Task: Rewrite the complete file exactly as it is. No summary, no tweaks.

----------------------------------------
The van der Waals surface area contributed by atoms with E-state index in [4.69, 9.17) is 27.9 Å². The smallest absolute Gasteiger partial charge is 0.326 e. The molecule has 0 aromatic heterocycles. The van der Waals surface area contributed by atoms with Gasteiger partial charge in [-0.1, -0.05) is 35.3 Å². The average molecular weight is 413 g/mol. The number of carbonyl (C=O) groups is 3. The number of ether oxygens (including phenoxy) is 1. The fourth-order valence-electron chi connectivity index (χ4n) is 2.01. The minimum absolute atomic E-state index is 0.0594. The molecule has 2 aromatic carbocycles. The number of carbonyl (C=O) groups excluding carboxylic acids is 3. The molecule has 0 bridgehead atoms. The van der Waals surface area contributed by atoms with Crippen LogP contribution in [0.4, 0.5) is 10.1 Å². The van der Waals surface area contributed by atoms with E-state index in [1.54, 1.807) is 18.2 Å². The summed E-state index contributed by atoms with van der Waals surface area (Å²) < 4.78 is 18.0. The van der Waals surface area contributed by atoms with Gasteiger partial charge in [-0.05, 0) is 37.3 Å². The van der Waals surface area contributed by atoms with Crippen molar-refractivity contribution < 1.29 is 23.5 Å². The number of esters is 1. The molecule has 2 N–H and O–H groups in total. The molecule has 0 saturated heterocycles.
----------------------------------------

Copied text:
The van der Waals surface area contributed by atoms with E-state index in [4.69, 9.17) is 27.9 Å². The smallest absolute Gasteiger partial charge is 0.326 e. The molecule has 0 aromatic heterocycles. The van der Waals surface area contributed by atoms with Gasteiger partial charge in [-0.1, -0.05) is 35.3 Å². The average molecular weight is 413 g/mol. The number of carbonyl (C=O) groups is 3. The number of ether oxygens (including phenoxy) is 1. The fourth-order valence-electron chi connectivity index (χ4n) is 2.01. The minimum absolute atomic E-state index is 0.0594. The molecule has 2 aromatic carbocycles. The number of carbonyl (C=O) groups excluding carboxylic acids is 3. The molecule has 0 bridgehead atoms. The van der Waals surface area contributed by atoms with Crippen LogP contribution in [0.4, 0.5) is 10.1 Å². The van der Waals surface area contributed by atoms with E-state index in [1.54, 1.807) is 18.2 Å². The summed E-state index contributed by atoms with van der Waals surface area (Å²) < 4.78 is 18.0. The van der Waals surface area contributed by atoms with Gasteiger partial charge in [-0.05, 0) is 37.3 Å². The van der Waals surface area contributed by atoms with Crippen molar-refractivity contribution < 1.29 is 23.5 Å². The number of esters is 1. The molecule has 2 N–H and O–H groups in total. The molecule has 0 saturated heterocycles.